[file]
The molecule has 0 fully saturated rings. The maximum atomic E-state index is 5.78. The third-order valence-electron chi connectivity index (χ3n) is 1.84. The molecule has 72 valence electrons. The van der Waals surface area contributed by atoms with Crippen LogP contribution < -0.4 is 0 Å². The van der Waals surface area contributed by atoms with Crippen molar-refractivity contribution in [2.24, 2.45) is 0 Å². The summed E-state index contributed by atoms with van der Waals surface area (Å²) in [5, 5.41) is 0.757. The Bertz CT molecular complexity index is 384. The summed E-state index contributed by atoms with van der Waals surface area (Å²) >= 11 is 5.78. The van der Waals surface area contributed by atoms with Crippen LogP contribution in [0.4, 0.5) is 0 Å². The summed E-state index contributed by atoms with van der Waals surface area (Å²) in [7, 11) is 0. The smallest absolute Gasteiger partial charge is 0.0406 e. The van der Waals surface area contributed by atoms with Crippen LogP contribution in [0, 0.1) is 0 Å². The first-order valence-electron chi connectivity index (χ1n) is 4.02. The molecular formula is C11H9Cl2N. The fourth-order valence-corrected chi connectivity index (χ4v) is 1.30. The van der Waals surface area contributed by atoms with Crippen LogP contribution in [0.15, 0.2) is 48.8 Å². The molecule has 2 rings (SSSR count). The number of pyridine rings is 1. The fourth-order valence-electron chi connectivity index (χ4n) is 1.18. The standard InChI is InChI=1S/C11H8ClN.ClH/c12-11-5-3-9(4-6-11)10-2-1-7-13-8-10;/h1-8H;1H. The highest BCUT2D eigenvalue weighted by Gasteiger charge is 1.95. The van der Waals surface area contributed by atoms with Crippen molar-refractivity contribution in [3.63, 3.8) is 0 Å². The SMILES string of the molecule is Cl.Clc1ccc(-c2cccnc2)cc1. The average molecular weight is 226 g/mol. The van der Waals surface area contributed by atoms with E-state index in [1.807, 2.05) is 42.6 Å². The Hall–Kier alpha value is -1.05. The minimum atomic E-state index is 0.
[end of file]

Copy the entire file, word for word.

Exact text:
The molecule has 0 fully saturated rings. The maximum atomic E-state index is 5.78. The third-order valence-electron chi connectivity index (χ3n) is 1.84. The molecule has 72 valence electrons. The van der Waals surface area contributed by atoms with Crippen LogP contribution < -0.4 is 0 Å². The van der Waals surface area contributed by atoms with Crippen molar-refractivity contribution in [2.24, 2.45) is 0 Å². The summed E-state index contributed by atoms with van der Waals surface area (Å²) in [5, 5.41) is 0.757. The Bertz CT molecular complexity index is 384. The summed E-state index contributed by atoms with van der Waals surface area (Å²) >= 11 is 5.78. The van der Waals surface area contributed by atoms with Crippen LogP contribution in [0.4, 0.5) is 0 Å². The summed E-state index contributed by atoms with van der Waals surface area (Å²) in [7, 11) is 0. The smallest absolute Gasteiger partial charge is 0.0406 e. The van der Waals surface area contributed by atoms with Crippen LogP contribution in [0, 0.1) is 0 Å². The first-order valence-electron chi connectivity index (χ1n) is 4.02. The molecular formula is C11H9Cl2N. The fourth-order valence-corrected chi connectivity index (χ4v) is 1.30. The van der Waals surface area contributed by atoms with Crippen LogP contribution in [0.15, 0.2) is 48.8 Å². The molecule has 2 rings (SSSR count). The number of pyridine rings is 1. The fourth-order valence-electron chi connectivity index (χ4n) is 1.18. The standard InChI is InChI=1S/C11H8ClN.ClH/c12-11-5-3-9(4-6-11)10-2-1-7-13-8-10;/h1-8H;1H. The highest BCUT2D eigenvalue weighted by Gasteiger charge is 1.95. The van der Waals surface area contributed by atoms with Crippen molar-refractivity contribution in [3.63, 3.8) is 0 Å². The SMILES string of the molecule is Cl.Clc1ccc(-c2cccnc2)cc1. The average molecular weight is 226 g/mol. The van der Waals surface area contributed by atoms with E-state index in [1.807, 2.05) is 42.6 Å². The Hall–Kier alpha value is -1.05. The minimum atomic E-state index is 0.